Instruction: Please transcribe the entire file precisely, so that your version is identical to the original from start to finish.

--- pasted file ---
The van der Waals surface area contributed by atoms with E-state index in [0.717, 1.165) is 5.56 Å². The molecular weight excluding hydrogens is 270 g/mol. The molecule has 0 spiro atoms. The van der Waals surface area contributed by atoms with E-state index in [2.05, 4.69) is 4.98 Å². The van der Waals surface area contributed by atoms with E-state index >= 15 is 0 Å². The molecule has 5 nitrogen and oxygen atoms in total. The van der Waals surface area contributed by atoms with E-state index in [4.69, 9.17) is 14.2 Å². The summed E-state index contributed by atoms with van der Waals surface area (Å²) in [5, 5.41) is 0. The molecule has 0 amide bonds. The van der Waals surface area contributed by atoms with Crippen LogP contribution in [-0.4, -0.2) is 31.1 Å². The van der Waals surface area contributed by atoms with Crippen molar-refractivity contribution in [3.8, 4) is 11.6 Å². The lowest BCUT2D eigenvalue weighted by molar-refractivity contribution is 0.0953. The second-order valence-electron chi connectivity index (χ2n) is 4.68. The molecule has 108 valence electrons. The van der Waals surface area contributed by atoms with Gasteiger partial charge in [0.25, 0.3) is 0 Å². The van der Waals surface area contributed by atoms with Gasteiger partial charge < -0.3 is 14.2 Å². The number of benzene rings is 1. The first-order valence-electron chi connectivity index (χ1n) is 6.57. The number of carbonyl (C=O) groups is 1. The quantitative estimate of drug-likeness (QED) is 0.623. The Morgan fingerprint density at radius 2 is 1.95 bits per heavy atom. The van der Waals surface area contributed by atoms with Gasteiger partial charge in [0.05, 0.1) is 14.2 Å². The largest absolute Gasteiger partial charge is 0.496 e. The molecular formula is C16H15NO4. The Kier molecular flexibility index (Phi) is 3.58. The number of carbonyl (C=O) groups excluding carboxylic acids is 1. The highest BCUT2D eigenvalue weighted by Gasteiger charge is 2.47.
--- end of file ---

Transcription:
The van der Waals surface area contributed by atoms with E-state index in [0.717, 1.165) is 5.56 Å². The molecular weight excluding hydrogens is 270 g/mol. The molecule has 0 spiro atoms. The van der Waals surface area contributed by atoms with E-state index in [2.05, 4.69) is 4.98 Å². The van der Waals surface area contributed by atoms with E-state index >= 15 is 0 Å². The molecule has 5 nitrogen and oxygen atoms in total. The van der Waals surface area contributed by atoms with E-state index in [4.69, 9.17) is 14.2 Å². The summed E-state index contributed by atoms with van der Waals surface area (Å²) in [5, 5.41) is 0. The molecule has 0 amide bonds. The van der Waals surface area contributed by atoms with Crippen LogP contribution in [-0.4, -0.2) is 31.1 Å². The van der Waals surface area contributed by atoms with Crippen molar-refractivity contribution in [3.8, 4) is 11.6 Å². The lowest BCUT2D eigenvalue weighted by molar-refractivity contribution is 0.0953. The second-order valence-electron chi connectivity index (χ2n) is 4.68. The molecule has 108 valence electrons. The van der Waals surface area contributed by atoms with Gasteiger partial charge in [0.25, 0.3) is 0 Å². The van der Waals surface area contributed by atoms with Gasteiger partial charge < -0.3 is 14.2 Å². The number of benzene rings is 1. The first-order valence-electron chi connectivity index (χ1n) is 6.57. The number of carbonyl (C=O) groups is 1. The quantitative estimate of drug-likeness (QED) is 0.623. The Morgan fingerprint density at radius 2 is 1.95 bits per heavy atom. The van der Waals surface area contributed by atoms with Gasteiger partial charge in [0.05, 0.1) is 14.2 Å². The largest absolute Gasteiger partial charge is 0.496 e. The molecular formula is C16H15NO4. The Kier molecular flexibility index (Phi) is 3.58. The number of carbonyl (C=O) groups excluding carboxylic acids is 1. The highest BCUT2D eigenvalue weighted by Gasteiger charge is 2.47.